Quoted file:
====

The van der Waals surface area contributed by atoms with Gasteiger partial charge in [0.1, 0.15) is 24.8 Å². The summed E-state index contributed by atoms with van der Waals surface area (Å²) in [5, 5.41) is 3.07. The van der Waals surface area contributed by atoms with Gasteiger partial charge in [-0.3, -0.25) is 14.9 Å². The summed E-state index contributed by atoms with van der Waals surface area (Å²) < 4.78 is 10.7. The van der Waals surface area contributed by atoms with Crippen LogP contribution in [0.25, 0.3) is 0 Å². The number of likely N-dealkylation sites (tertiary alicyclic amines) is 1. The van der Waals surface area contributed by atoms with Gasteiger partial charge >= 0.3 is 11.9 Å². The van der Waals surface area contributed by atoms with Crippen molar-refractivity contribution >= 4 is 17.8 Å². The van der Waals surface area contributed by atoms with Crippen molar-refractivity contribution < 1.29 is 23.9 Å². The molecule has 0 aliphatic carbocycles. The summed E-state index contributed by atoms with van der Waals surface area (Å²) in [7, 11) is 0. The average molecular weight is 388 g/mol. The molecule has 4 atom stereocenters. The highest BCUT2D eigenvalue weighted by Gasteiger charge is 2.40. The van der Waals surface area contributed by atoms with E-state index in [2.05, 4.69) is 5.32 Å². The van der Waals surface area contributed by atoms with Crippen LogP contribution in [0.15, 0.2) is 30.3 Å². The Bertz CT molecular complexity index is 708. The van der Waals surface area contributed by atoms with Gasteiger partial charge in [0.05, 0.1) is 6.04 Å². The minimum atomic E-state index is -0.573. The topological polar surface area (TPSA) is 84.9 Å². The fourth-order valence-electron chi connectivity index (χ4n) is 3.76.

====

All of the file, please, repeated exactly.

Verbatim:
The van der Waals surface area contributed by atoms with Gasteiger partial charge in [0.1, 0.15) is 24.8 Å². The summed E-state index contributed by atoms with van der Waals surface area (Å²) in [5, 5.41) is 3.07. The van der Waals surface area contributed by atoms with Gasteiger partial charge in [-0.3, -0.25) is 14.9 Å². The summed E-state index contributed by atoms with van der Waals surface area (Å²) < 4.78 is 10.7. The van der Waals surface area contributed by atoms with Crippen LogP contribution in [0.25, 0.3) is 0 Å². The number of likely N-dealkylation sites (tertiary alicyclic amines) is 1. The van der Waals surface area contributed by atoms with Gasteiger partial charge >= 0.3 is 11.9 Å². The van der Waals surface area contributed by atoms with Crippen molar-refractivity contribution >= 4 is 17.8 Å². The van der Waals surface area contributed by atoms with Crippen molar-refractivity contribution < 1.29 is 23.9 Å². The molecule has 0 aliphatic carbocycles. The summed E-state index contributed by atoms with van der Waals surface area (Å²) in [7, 11) is 0. The average molecular weight is 388 g/mol. The molecule has 4 atom stereocenters. The highest BCUT2D eigenvalue weighted by Gasteiger charge is 2.40. The van der Waals surface area contributed by atoms with E-state index in [2.05, 4.69) is 5.32 Å². The van der Waals surface area contributed by atoms with Crippen LogP contribution in [0.15, 0.2) is 30.3 Å². The Bertz CT molecular complexity index is 708. The van der Waals surface area contributed by atoms with Gasteiger partial charge in [0.05, 0.1) is 6.04 Å². The minimum atomic E-state index is -0.573. The topological polar surface area (TPSA) is 84.9 Å². The fourth-order valence-electron chi connectivity index (χ4n) is 3.76.